The legislation builds on two measures Delaware has already taken to reduce gun violence. The first was providing mental health records to the national instant background check system so that persons prohibited from possessing guns for mental health reasons are flagged in background checks and the second was the General Assembly's passage last week of expanded background check requirements for firearms purchases.

"As the president said, we know people with mental illnesses are much more likely to be the victim of a violent crime than the perpetrator," Biden said. "Treatment is critically important and can be very effective and Delawareans with friends and family who experience mental illness should encourage them to take advantage of the many mental health services that are available."

However, Biden explained that because the existing law governing gun possession prohibitions for mental health was so narrow it was an area where action was needed. He noted that only a very small number of background check denials nationwide were for mental illness reasons – just 1 percent of all denials in 2010, for example.

Rep. Mike Barbieri (D-Newark) said the focus of this bill was to prevent legal access to guns for those individuals who have been identified to have an inability to think clearly and make informed rational decisions.

"A person found guilty but mentally ill, not guilty by reason of insanity, or incompetent to stand trial most likely does not have the mental faculties to responsibly handle a firearm," Barbieri said. "This bill addresses a critical area that is part of debate over how to reduce gun violence. If this bill keeps one person from killing themselves or from killing another person, then I feel I have done my job as a public servant and as a person who has sworn to uphold the constitution."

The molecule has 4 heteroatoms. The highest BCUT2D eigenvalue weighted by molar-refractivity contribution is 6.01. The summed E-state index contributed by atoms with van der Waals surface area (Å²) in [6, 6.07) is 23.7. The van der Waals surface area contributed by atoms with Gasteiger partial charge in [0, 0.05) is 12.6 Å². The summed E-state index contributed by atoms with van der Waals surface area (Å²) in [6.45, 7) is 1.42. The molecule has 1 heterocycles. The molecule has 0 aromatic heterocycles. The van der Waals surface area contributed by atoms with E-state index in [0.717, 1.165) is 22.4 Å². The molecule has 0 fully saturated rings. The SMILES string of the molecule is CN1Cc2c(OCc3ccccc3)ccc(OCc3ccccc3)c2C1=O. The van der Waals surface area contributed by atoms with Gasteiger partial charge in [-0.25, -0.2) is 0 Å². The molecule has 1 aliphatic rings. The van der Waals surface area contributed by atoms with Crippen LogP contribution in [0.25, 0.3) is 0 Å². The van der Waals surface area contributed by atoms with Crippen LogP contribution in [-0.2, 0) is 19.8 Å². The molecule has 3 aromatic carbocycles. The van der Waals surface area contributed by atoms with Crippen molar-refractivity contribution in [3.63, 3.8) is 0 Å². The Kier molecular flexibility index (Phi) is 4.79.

State Rep. Deborah D. Hudson (R-Fairthorne), a prime sponsor of the legislation, said the tragedies at Sandy Hook Elementary had consumed the hearts and minds of policymakers.

"As a result, we want to make sure we are doing everything we can so that it never happens again," she said. "A big part of that has to do with keeping guns out of the hands of those who are deemed mentally unstable and dangerous. I realize this legislation will not solve every issue or address each concern, but I am confident this bill will go a long way in protecting the public from people who have the potential for using a weapon in a harmful way."

Sen. David Sokola (D-Beech Hill), the bill's lead Senate sponsor, said this update made clear the state Legislature's commitment to keep firearms away from people who should not have them in the first place.

"This also is important because, requiring mental health professionals to report threats by their patients to kill or injure people, will help prevent some of the tragic incidents we've seen around the country," he said.

Landgraf said suicide and homicide in Delaware often involved the use of a firearm.

"We need to do all we can to ensure that individuals who need mental health treatment receive that treatment and this legislation continues our support of that goal," she said.

Dr. Neil Kaye, president of the Delaware Psychiatric Association, was pleased to work with Biden's office and others in drafting this legislation.

"The focus of this effort must be on an individual's behavior, not simply on mental illness," he said. "Fundamentally, there is a need to look at dangerous behavior, and this bill is an important step in that direction."

James Lafferty, executive director of the Mental Health Association of Delaware, echoed Kaye in commending the collaborative effort that resulted in the legislation.

"I commend Attorney General Biden for listening to our concerns," he said. "This bill reflects significant input from many constituencies, including the medical and mental health communities."